Constructing an index from variables in the V‐Dem dataset allows us to include a more direct measure of fiscal capacity. We use the variable, “state fiscal source of revenue,” which measures “on which … sources of revenue does the central government primarily rely to finance it activities?” Governments receive a low score if the state is not capable of raising revenue or relies on outside revenue, but receives a high score if the state raises revenue through modern means of taxation. See Table 2 for a full description of the variable and the other V‐Dem variables that follow.
To measure the provision of public goods, we include a variable that assesses the degree to which the national government spends on “particularistic” goods or on “public goods.” States receive a low score if state expenditure is clientelistic, favoring specific groups in society. States receive a higher score if they spend on public goods broadly, defined as “spending intended to benefit all communities within a society” (Coppedge et al. 2019: 149).
The third variable is closely related to the state’s monopoly on coercion: a measure of state authority over its territory. This variable measures the percentage of territory that the state maintains effective control; more specifically “where it [the state] is recognized as the preeminent authority and in a contest of wills it can assert its control over political forces that reject its authority.” States with contested territory, civil conflict, or regions in which their authority is challenged receive lower scores.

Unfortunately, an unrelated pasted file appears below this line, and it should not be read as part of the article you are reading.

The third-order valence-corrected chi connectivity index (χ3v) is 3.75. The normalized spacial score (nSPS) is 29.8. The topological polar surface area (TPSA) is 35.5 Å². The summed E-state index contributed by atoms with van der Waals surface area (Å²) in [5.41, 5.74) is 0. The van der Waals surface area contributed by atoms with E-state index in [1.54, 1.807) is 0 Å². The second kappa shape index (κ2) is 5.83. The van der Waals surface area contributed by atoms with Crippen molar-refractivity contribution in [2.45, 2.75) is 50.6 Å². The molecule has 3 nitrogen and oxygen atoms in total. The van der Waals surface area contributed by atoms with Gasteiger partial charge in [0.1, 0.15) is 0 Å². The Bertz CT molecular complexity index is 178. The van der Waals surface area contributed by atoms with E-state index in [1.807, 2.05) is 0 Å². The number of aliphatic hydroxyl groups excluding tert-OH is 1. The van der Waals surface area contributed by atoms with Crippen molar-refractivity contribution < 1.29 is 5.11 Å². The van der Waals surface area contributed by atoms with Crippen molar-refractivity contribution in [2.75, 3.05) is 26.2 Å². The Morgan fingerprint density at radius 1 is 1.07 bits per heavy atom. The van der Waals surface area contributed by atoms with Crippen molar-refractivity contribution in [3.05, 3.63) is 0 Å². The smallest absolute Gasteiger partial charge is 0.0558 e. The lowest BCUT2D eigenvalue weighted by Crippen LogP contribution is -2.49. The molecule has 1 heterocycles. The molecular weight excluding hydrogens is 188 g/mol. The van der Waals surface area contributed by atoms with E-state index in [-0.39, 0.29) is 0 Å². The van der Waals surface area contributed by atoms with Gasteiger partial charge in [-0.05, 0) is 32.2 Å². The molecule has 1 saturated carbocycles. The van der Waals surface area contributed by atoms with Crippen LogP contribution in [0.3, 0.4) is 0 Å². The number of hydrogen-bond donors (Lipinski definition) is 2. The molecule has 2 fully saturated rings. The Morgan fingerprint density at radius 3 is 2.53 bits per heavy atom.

As an additional measure of the state’s ability to accomplish tasks, we include data on educational equality. This seeks to measure “[t]o what extent is high quality basic education guaranteed to all, sufficient to enable them to exercise their basic rights as adult citizens?” We do not think that this variable is primarily about human capital. While one can debate the merits of government involvement in education, the fact is that the governments of all countries either attempt to provide basic schooling, or would if they had the state capacity to do so. The variation that exists between countries is whether the state is capable of running such a system and able to fund it.
Moreover, we construct the new state capacity index by taking the first principal component of the four measures from V‐Dem given above. Details on the principal component analysis can be found in the Appendix. The variation that the method ought to be capturing, then, is competent governance, not human capital. In sum, this novel measure of state capacity contains rather direct measures of fiscal capacity, the state’s monopoly on violence, and the quality of the bureaucracy, and the provision of public goods (or what is thought of as a public good). The novel state capacity index is available from 1970 to 2010 for a wide, unbalanced panel of countries.4
State Economic Modernity Index